while it had its scientists concluded that a water-cooled pile was problems. Seaborg and Cooper continued to work well ment with water tanks. containing on plutonium extraction methods in late May. The Met Lab’s victory in the pile design competi- Greenewalt thought that an air-cooled serniworks at tion came as its status within the Manhattan Project Oak Ridge would contribute significantly to design. He feared that the compressors would not be They placed heavy water second and urged an aU. a smoother and quieter relation- ed a horizontal design for the air-cooled semiworks. while DuPont shifted its interest to air cooled design and decided to adopt the water-cooled cooling. and enough progress was made in the engineering difficulties. Pont domination.control pushed intothe channelson the faceof the pile. A massive graphite block. ship existed between the chemists and DuPont. Met Lab concluded that the Met Lab’s model. DuPont engineers and fourth in DuPont’s analysis. and the one- West helium-cooled unit. Since a helium-cooled unit shared important approach. the Met Lab occupied a less central place in the DuPont established the general specifications for bomb project as Oak Ridge and Hanford rose to the air-cooled semiworks and chemical separation prominence. design characteristics with an air-cooled one. systems. Decision on Chemical Extraction cooled pile for the full-scale plutonium plant. however. 200 tons of uranium and 1. which had posed serious together. who utiliz. corrosion of slugs and tubes. between the two. Field pile (CP-1). Late in February. He worried about pressure pro- Argonne as soon as his experiments on the fwst were blems that might lead to boiling water in individual completed and to proceed on design of the Mae tubes. Fermi continued to work on the Stagg facilities in early 1943. The buckets of irradiated slugs underway. When DuPont engineers percent margin of safety fork.Oncethe produc- forcing irradiated ones at the rear to fall into an tion facilities at Oak Ridge and Hanford were underwater bucket. But he was even assessed the Met Lab’s plans in the late fall. ing the full-scale facilities at Hanford. Instead they proposed to semiworks for the lanthanum fluoride process in late place uranium slugs sealed in aluminum cans inside 1942 that DuPont moved into the plant design stage ahuninurn tubes. Priorities changed conceded that Greenewalt’s fears were well- when Fermi’s calculations demonstrated a higher -grounded. The pile. slugs surrounded by cooling air. Subsequent experiments at the Argonne hundreds of horizontal channels ftied with uranium site using CP-2.000 gallons of water per minute for Seaborg admitted he could find little to distinguish cooling. Met Lab activities focused on designing a water. ready in time for Hanford. Greenewalt based his decision on 30 .and instrumentreliability. built with material from CP-1. Bkmuth and water were ranked third extremely difficult to operate.200 tons of graphite. would cool the pile with phosphate method. New slugs would be focused on neutroncaptureprobabilities. While the Met Lab physicists chafed under Du- ing their cue from the DuPont engineers. was superior to DuPont’s own helium- now feasible. though even would need 75. creasingly unimportant in the race for the bomb and then be moved by underground canal into the the scientists found themselves serving primarily as chemical separation facility where the plutonium consultants for DuPont. that the shell could not out effort to produce more of this highly effective be made vacuum-tight. model. Still an exciting place intellectually.Pile Design: Changing Priorities Decision on Pile Design The fall 1942 planning sessions at the Met Lab led Greenewalt’s initial response to the water-cooled to the decidon to build a second Fermi pile at design was guarded. would contain value of k. and that the pile would be moderator. was changing. Greenewalt chose bismuth phosphate. Greenewalt reluctantly value for k than anyone had anticipated. laid horizontally and converted the serniworks for the bismuth through a graphite block. The tubes. Met Lab research became in- would undergo radioactive decay for several weeks. Tak. hoping to determine the exact protected by several feet of concrete. DuPont pressed for a decision water injected into each tube. would be extracted with remote control equipment. Met Lab scientists abandoned the vertical arrange. they more worried about the proposed helium-cooled agreed that helium should be given f~st priority.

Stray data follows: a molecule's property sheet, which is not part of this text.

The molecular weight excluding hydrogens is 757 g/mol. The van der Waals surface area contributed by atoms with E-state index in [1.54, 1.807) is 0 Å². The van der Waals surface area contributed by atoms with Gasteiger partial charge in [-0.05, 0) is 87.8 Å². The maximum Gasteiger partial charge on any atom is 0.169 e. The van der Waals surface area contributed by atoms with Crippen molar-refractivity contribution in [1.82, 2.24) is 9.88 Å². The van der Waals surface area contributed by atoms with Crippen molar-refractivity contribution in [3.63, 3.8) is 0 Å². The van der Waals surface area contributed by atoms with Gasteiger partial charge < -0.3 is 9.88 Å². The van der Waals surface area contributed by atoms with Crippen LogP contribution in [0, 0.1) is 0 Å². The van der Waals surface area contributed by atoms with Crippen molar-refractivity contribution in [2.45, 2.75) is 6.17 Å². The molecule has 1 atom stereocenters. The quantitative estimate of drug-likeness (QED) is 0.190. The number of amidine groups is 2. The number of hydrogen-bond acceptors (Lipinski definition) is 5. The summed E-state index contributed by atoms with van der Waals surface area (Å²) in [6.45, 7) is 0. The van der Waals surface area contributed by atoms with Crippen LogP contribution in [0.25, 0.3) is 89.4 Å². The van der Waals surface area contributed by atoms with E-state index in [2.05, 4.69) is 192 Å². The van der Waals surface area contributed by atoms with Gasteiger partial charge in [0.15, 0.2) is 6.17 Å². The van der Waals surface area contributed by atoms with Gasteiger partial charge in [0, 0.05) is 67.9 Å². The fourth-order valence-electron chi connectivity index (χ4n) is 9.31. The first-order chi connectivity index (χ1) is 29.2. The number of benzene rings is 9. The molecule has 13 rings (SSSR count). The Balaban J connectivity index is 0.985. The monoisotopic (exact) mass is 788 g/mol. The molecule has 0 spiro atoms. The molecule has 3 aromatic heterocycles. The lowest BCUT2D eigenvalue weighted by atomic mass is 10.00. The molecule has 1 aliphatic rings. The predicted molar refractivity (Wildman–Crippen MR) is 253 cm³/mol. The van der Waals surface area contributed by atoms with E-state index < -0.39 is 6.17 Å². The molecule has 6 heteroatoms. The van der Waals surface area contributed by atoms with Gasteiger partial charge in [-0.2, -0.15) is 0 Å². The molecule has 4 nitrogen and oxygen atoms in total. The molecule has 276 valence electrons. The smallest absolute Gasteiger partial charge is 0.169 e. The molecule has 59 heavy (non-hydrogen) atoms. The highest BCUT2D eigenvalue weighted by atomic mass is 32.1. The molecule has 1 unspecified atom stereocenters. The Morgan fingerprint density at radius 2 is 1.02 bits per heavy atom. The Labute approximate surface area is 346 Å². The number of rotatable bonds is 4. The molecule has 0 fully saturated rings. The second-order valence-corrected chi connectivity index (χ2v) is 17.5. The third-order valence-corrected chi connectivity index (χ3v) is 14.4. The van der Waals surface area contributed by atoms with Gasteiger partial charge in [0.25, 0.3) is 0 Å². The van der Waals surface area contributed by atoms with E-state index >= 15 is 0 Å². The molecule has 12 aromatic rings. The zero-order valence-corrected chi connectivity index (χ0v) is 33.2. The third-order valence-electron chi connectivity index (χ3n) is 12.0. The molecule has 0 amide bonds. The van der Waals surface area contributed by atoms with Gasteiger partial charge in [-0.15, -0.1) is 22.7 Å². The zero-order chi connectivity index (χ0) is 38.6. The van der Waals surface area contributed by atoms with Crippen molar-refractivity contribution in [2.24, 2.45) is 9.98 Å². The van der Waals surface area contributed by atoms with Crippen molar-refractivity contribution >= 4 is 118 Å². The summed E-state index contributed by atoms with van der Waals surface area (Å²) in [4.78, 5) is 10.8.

while Seaborg planning information for the Oak Ridge and Han- continued refining the bismuth phosphate method.ReprintedfromRichardG. a pilot chemical design and fabrication of parts for yet another new separation plant. a much less active element than above ground. providing valuable separation pilot plant at Oak Ridge. slugs would drop into the fust cell of the chemical 7 ce I Air-CooledPileBuiltin X-10Areaat Clinton. Anderson. Aluminum cans containing uranium plutonium.Jr. Safety in time for construction to begin in March. TheNW World. The site would include process. which sat under the pile. 31 . ford facilities.. fifty percent of the plutonium using bismuth Stone established emission standards and conducted phosphate. extended to one story tive. A series was a major consideration because of the hazards of of huge underground concrete cells. posed far fewer safety problems. Uranium. TheManhattan EngineerDistrictin Operation the corrosiveness of lanthanum fluoride and on In July 1942 Compton setup a health division at Seaborg’s guarantee that he could extract at least the Met Lab and put Robert S. Not only did Cooper have to oversee the an air-cooled experimental pile.he had to do so with duced blueprints for the chemical separation plants an eye toward planning the Hanford facility. It was now Cooper’s job to design the pile as well as the plutonium extraction facilities at Clinton.1%2). which was highly radioac. Cooper pro- ManhattanProjecttechnology. the f~st of working with plutonium. DuPont began constructing the chemical experiments on radiation hazards. Construction at Oak Ridge both complicated engineering tasks made even more DuPont broke ground for the X-10 complex at difficult by high levels of radiation produced by the Oak Ridge in February 1943. Hewlettand OscarE. and support facilities. Stone in charge. 1939-194~VolumeI of A History of the United States Atomic Enetgy Commission (University Park Pennsylvania StateUniversity Press.